[v.12] - The idea behind this verse is that the people would be slowly consumed like a moth to a cloth and pine away until they become wholly rotten. To contrast with the deluge mentioned in verse 10, we can see that God can either pour out His wrath or choose to slowly chastise us. Either way, the design is to bring us to repentance. "We are reminded that we ought not to sleep, whenever the Lord awakens us; nor should we wait until he appears as a lion or a bear, until he devours us, until he rages against us in dreadful fury." —John Calvin
[v.13] - From John Calvin's Commentary: "Here the Lord complains that he had in vain chastised the Israelites by the usual means, for they thought that they had remedies ready for themselves, and turned their minds to vain hopes. This is usually done by most men; for when the Lord deals mildly with us, we perceive not his hand, but think that what evils happen to us come by chance. Then, as if we had nothing to do with God, we seek remedies, and turn our minds and thoughts to other quarters." It is in vain to seek remedy for the pains of our sins from anywhere other than God, and that by repentance, that is, turning from our sins and wholly trusting in Christ our Redeemer, Lord, and Savior.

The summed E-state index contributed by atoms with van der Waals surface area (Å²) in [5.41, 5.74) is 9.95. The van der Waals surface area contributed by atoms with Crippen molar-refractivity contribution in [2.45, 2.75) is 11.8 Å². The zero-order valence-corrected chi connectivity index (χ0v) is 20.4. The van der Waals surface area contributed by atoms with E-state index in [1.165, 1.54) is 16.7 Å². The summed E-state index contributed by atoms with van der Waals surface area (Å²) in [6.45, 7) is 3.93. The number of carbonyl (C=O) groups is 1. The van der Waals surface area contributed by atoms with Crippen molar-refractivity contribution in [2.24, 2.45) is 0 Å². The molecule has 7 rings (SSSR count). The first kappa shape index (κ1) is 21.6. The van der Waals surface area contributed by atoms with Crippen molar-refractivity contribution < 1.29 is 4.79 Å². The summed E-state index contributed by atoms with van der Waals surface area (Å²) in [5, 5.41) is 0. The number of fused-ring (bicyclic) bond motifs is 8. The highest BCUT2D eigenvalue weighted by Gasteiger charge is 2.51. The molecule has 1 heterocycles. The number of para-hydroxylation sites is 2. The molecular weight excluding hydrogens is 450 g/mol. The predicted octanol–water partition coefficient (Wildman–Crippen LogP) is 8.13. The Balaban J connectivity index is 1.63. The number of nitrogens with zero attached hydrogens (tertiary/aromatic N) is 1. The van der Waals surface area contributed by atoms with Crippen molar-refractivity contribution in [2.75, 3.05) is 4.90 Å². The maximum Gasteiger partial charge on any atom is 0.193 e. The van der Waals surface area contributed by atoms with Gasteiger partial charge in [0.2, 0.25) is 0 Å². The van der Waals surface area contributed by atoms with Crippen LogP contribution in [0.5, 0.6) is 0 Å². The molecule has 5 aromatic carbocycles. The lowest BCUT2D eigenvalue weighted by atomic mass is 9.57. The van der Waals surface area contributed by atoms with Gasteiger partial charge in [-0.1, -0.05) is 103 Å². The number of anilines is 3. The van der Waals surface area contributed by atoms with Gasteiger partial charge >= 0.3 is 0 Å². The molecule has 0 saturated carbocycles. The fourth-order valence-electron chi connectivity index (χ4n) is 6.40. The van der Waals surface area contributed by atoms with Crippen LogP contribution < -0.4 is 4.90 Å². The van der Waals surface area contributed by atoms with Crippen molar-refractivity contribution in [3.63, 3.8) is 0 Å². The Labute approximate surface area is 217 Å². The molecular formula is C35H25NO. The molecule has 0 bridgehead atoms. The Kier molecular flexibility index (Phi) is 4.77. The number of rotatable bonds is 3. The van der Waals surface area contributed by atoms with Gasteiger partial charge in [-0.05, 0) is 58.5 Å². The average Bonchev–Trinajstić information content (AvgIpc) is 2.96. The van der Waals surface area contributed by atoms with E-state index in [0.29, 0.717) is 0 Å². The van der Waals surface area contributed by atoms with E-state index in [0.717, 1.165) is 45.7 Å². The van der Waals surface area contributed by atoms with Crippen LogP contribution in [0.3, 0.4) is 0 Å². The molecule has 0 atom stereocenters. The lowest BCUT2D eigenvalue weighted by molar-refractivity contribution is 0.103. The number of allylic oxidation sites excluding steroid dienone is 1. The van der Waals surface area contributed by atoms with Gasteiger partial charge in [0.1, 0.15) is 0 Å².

[v.14] - When the slow chastisements do not break our obstinancy, God then will be to us as a lion. Instead of a slow consumption as with a moth, He then turns to quick, utter consumption. Reference, Deuteronomy 4:24; Job 10:16; Lamentations 3:10; Hebrews 12:29.
[v.15] - On the surface this verse is alluding to the exile of the people into Chaldea. "I will go and return to my place, until..." In other words, God will withdraw Himself from the Israelites and the Jews, that is, when they go into exile, to give them time to repent. But the overall message in this verse is to show that we are to repent of our sins and turn to God. We must acknowledge our offense, our sin, and we must seek God. "If we confess our sins, [God] is faithful and just to forgive our sins, and to cleanse us from all unrighteousness" (1st John 1:9). "Men never of their own accord turn themselves to God, but by his hidden influence." —John Calvin